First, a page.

Turning now to FIG. 3J, there is illustrated a top-down view of the embodiment of IPG 10 illustrated in FIG. 3I. Note that the silicone coating 326 is transparent, allowing components such as the ASIC body 306 and the battery body 322 to be visible.

Turning now to FIG. 3K, there is illustrated another embodiment of the IPG 10 which includes a magnet 302. In this embodiment, the ASIC 13 is disposed on a substrate or PC board 13′. The substrate 13′ and the components disposed on it can be considered to be grouped into ASIC body 306. The wires 29 from FPL 20 (and any other leads present) are connected to the substrate 13′ and the ASIC 13. On a separate substrate or PC board 11′ is disposed a magnet 302 and a coil 11. The substrate 11′ and the components disposed on it can be considered to be grouped into magnet body 328. Electrically conductive straps 320 connect the ASIC body 306 and its components to the magnet body 328 and its components. The straps 320 are also electrically connected to the coil 11, allowing energy received by the coil to be transmitted to the ASIC 13 and the various leads.

Turning now to FIG. 3L, there is illustrated a top-down view of the embodiment of IPG 10 illustrated in FIG. 3K.

Variations of the embodiment of the IPG 10 illustrated in FIGS. 3K and 3L (and that of FIGS. 3M and 3N, described hereinbelow) are relatively flat, similar to the embodiments illustrated in FIGS. 3B-3J. The thickness T of IPG 10, which can be seen when viewed from the side as in FIG. 3K, is smaller than the length L, which can be seen in FIGS. 3K and 3L. The thickness T is also smaller than the width W, which can be seen when viewed from the top as in FIG. 3L.

Turning now to FIG. 3M, there is illustrated a cross-section side view of an embodiment of the IPG 10 like that illustrated in FIGS. 3K and 3L, except that this embodiment has a silicone coating 326 over it. The silicone coating 326 encases the ASIC body 306, the straps 320, and part of the magnet body 328. The coil 11 and the substrate 11′ are within the silicone coating 328, but the magnet 302 is not. Instead, the silicone coating 326 includes a well 330, which is essentially a cutout in the silicone cutting which extends from the top surface of the silicone coating, above the magnet 302, down to the surface of the substrate 11′. The well 330 is shaped and sized such that the magnet 302 can be surgically removed from the IPG 10 when, for example, a procedure such as an MRI is going to be performed on the patient. The magnet 302 can be surgically reinserted into the well 330 after the procedure, or whatever necessitated the removal of the magnet 302, is complete. The well 330 allows for the surgical removal and reinsertion of the magnet 302 without having to disassemble the IPG 10 or cut open the silicone coating 326.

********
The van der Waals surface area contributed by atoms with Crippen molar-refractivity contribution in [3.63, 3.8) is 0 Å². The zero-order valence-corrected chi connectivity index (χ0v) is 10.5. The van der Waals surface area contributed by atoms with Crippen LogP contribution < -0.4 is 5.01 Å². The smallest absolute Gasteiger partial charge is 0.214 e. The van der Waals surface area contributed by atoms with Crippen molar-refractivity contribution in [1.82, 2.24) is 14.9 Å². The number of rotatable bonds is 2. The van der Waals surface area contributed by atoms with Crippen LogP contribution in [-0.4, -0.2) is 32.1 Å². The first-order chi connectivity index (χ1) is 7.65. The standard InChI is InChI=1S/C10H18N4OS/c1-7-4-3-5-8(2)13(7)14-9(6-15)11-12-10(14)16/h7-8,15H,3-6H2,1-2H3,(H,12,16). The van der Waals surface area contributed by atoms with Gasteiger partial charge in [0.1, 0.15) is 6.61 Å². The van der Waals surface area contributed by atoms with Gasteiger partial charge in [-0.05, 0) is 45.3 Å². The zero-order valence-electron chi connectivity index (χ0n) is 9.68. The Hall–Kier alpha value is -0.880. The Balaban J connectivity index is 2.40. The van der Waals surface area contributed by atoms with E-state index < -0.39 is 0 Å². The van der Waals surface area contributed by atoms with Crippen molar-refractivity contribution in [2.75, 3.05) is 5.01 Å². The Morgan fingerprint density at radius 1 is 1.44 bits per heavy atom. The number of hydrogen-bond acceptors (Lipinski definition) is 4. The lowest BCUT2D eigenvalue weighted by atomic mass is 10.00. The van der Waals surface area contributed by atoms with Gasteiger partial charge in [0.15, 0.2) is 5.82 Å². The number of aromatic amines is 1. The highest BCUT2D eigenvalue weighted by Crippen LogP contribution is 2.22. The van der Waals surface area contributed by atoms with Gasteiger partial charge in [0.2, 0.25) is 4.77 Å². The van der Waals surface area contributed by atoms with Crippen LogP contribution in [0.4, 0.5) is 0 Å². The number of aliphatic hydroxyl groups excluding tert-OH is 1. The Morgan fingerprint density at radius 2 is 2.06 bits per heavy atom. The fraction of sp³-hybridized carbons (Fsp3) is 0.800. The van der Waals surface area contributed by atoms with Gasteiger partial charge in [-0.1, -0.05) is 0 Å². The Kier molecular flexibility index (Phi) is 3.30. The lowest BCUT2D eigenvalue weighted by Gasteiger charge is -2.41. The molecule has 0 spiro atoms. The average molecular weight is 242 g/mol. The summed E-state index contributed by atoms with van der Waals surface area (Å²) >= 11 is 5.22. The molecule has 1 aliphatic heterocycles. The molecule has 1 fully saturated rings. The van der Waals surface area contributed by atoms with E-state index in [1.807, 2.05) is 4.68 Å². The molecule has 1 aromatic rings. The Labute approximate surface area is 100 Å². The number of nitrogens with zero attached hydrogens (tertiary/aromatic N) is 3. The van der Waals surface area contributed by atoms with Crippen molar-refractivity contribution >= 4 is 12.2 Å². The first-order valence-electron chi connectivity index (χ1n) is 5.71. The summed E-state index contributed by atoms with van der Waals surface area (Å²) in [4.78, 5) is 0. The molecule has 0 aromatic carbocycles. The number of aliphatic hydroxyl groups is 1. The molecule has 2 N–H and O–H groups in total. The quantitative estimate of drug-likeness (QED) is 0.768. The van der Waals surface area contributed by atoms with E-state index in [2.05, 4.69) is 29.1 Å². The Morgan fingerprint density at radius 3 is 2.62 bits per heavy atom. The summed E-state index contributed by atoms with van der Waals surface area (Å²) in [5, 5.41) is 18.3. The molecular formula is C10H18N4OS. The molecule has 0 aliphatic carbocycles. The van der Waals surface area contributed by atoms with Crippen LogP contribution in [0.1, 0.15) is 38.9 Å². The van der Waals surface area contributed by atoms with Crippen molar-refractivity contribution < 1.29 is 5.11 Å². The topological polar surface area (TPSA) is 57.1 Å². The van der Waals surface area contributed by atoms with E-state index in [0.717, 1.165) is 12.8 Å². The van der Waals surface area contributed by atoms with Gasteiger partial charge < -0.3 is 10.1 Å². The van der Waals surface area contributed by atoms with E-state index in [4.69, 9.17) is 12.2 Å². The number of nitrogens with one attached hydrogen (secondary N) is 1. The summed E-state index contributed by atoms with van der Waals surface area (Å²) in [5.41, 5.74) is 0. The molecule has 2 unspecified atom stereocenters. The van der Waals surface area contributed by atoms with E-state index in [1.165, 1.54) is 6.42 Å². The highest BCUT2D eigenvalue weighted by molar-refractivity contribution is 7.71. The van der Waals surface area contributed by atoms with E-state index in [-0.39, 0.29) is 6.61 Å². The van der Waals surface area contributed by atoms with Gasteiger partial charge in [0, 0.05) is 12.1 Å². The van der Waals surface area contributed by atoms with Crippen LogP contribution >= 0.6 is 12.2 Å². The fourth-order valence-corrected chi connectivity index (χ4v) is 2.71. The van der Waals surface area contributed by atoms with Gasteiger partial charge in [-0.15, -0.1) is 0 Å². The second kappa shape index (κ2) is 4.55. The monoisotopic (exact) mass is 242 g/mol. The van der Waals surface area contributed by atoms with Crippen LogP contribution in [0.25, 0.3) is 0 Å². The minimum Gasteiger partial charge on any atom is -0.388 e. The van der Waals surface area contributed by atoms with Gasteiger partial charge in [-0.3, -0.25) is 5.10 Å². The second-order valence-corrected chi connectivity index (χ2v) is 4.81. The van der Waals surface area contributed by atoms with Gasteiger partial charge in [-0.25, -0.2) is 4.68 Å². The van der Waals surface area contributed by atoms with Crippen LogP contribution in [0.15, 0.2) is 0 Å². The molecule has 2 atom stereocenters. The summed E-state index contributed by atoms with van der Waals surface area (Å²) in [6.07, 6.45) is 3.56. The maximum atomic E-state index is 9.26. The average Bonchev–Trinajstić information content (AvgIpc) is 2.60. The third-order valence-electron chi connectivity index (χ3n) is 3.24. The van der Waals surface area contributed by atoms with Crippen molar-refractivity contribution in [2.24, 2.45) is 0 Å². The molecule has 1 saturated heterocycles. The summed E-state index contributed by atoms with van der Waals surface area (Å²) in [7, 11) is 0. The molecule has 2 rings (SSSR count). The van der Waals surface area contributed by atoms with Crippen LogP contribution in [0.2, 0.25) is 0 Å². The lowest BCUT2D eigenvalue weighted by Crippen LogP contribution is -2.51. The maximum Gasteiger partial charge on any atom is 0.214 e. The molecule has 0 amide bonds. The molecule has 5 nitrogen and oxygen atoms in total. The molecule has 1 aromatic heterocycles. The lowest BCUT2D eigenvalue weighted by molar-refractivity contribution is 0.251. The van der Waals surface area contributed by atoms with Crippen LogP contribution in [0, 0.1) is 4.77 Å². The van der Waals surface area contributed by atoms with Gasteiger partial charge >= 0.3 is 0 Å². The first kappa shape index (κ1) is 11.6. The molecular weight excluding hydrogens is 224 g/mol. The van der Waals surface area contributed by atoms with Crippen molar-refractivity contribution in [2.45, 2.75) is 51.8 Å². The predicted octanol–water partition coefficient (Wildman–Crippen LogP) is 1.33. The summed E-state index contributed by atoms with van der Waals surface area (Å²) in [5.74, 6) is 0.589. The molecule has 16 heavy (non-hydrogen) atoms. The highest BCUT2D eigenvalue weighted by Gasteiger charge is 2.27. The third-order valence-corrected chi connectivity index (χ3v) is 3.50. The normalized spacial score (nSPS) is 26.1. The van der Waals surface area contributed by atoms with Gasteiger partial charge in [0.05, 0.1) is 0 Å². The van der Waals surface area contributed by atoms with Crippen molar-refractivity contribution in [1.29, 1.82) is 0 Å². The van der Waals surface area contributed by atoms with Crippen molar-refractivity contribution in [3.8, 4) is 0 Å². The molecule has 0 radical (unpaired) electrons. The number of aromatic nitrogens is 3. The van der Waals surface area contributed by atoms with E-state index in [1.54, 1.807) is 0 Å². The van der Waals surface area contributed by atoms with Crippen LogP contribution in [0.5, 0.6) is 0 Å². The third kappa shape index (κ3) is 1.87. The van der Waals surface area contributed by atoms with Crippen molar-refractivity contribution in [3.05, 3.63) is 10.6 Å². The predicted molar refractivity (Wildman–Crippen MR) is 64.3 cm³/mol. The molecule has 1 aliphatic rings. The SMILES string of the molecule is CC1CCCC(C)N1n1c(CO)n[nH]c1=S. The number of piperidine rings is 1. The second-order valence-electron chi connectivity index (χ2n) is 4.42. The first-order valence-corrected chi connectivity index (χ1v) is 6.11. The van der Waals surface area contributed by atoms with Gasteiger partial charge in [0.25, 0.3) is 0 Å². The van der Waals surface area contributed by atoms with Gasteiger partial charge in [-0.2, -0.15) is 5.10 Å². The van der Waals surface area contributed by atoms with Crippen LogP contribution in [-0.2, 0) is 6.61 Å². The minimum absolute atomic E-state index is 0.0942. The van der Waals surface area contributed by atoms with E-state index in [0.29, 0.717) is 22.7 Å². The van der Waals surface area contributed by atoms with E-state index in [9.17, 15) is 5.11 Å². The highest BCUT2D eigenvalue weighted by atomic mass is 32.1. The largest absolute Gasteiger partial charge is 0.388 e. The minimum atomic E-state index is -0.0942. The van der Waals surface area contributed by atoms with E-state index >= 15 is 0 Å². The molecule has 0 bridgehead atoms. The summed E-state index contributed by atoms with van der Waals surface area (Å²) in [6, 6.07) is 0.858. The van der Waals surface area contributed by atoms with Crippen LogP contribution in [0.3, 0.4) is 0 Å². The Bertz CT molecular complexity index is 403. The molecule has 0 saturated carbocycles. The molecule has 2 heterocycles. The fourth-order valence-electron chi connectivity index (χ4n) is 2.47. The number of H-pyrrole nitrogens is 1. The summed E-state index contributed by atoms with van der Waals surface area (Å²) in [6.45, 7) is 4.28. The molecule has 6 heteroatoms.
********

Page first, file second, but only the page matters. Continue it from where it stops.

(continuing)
Turning to FIG. 3N, there is illustrated a top-down view of the embodiment of the IPG 10 that is illustrated in FIG. 3M. Note that the silicone coating 326 is transparent, allowing components such as the ASIC body 306 and the magnet body 328 to be visible.

FIGS. 8A and 8B depict a front view and a top view, respectively, of a Portable Programmer 40 for a Head-Mounted Neurostimulator System. The Programmer 40 is specifically designed for application to the Head-Mounted System and specifically for use with patients with migraine and other head pain. The figure is labelled independently. On the front of the Programmer 40 is disposed a liquid crystal display 41 for displaying one side of the head of individual. In the upper left-hand corner of the display 41, there is illustrated an orientation for the left side of the head. As noted herein, there can be provided two implanted Neurostimulator Systems, one for the right and one for the left side of the head. Thus, the user can select between both sides for display.

The illustrated image includes an image of the left side of the head that is divided into three sections. There is a first frontal section including the supraorbital nerve region, a medial section including the parietal nerve region and a distal section that includes the occipital nerves. As noted herein, the programmer 40 is operable to interfaced through a headset or external charging/communication circuit (not shown) with one or more implanted neurostimulator systems. Thus, there is provided a display area 43 in the LCD display for depicting the recharge level of the Programmer 40 and a display area 42 for depicting the charge level of each neurostimulator system, one for the left and one for the right, if two neurostimulator systems are implanted and being monitored. For each section of the displayed head image, the frontal, the medial and the distal, there is illustrated a percentage of value illustrating the percentage level of stimulation that is being applied. There are provided left and right toggle buttons 45 that allow a particular section to be selected and increase/decreased buttons 46 to increase and decrease the level of stimulation. A confirm button 47 is provided for actually entering information after selection thereof. A lot button is disposed on the upper side, as illustrated in FIG. 8B.